Dating market value test for women
A standard measure of this reflected desirability is Page Rank ().
Here, we calculate Page Rank scores for the populations within each of our four cities (see the “Network analysis” section) and then rank men and women separately from least to most desirable.
We present an empirical analysis of heterosexual dating markets in four large U. cities using data from a popular, free online dating service.
We show that competition for mates creates a pronounced hierarchy of desirability that correlates strongly with user demographics and is remarkably consistent across cities.
However, while the two hypotheses may produce similar outcomes, they carry very different implications about the processes by which people identify and attract partners.
If there is consensus about who is desirable, then it creates a hierarchy of desirability () such that individuals can, at least in principle, be ranked from least to most desirable, and their ranking will predict how and to what extent they are pursued by others.
In reality, a person might choose to message another based on an attractive profile picture, an interesting description, a good demographic match, an impressive income, or any of many other qualities.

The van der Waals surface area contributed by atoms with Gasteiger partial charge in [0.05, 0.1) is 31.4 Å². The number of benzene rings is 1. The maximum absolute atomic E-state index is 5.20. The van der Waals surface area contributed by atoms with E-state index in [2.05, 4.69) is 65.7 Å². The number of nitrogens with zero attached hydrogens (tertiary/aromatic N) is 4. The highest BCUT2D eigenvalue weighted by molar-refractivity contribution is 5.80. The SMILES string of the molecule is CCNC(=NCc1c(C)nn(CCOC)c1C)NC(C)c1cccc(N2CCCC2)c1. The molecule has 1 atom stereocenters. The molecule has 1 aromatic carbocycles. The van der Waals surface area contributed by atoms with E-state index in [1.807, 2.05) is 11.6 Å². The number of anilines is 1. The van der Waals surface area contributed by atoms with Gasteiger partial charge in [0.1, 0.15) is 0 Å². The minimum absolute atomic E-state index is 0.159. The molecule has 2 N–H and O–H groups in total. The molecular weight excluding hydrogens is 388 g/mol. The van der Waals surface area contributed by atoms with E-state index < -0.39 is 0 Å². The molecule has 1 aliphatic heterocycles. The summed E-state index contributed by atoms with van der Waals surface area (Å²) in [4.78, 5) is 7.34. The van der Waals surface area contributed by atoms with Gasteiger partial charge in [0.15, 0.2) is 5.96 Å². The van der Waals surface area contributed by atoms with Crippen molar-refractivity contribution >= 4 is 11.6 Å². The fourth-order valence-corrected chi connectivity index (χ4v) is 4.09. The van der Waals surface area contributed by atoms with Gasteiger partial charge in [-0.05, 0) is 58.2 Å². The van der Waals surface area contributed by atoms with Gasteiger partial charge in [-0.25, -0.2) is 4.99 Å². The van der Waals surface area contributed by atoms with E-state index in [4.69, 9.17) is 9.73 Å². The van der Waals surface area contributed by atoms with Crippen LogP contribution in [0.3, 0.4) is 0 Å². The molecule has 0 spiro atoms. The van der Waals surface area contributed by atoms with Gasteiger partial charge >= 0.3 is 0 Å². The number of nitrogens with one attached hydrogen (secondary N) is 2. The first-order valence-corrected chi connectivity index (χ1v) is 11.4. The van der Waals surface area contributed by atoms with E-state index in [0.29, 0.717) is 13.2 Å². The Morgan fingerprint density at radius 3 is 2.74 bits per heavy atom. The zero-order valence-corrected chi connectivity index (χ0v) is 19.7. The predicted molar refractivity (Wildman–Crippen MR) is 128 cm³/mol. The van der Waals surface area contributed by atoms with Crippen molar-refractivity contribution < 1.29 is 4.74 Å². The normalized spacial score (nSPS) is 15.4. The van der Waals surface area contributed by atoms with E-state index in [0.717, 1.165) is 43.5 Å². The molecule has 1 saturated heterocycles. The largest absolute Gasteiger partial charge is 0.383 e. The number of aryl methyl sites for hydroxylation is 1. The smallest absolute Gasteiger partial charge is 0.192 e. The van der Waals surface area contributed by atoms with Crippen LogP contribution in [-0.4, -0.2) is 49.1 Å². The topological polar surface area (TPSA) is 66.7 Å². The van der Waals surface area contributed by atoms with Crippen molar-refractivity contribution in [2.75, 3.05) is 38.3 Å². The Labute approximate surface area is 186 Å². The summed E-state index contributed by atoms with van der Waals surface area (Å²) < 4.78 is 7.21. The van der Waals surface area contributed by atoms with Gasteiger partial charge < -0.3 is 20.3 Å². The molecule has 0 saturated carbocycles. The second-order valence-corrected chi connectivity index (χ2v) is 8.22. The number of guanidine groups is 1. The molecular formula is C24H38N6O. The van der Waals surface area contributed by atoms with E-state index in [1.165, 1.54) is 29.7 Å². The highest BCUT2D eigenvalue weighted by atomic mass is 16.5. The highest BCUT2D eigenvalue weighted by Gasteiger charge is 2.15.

Since they reflect which partners people pursue, and not just who people end up with, one would need a way to observe unrequited overtures and requited ones to determine who people find desirable.The distribution is roughly consistent across cities, and although women receive more messages than men overall, the distributions for both display a classic “long-tailed” form—most people receive a handful of messages at most, but a small fraction of the population receive far more.The most popular individual in our four cities, a 30-year-old woman living in New York, received 1504 messages during the period of observation, equivalent to one message every 30 min, day and night, for the entire month.Strategic behaviors can improve one’s chances of attracting a more desirable mate, although the effects are modest.).One possible explanation for this is the matching hypothesis, which suggests that men and women pursue partners who resemble themselves.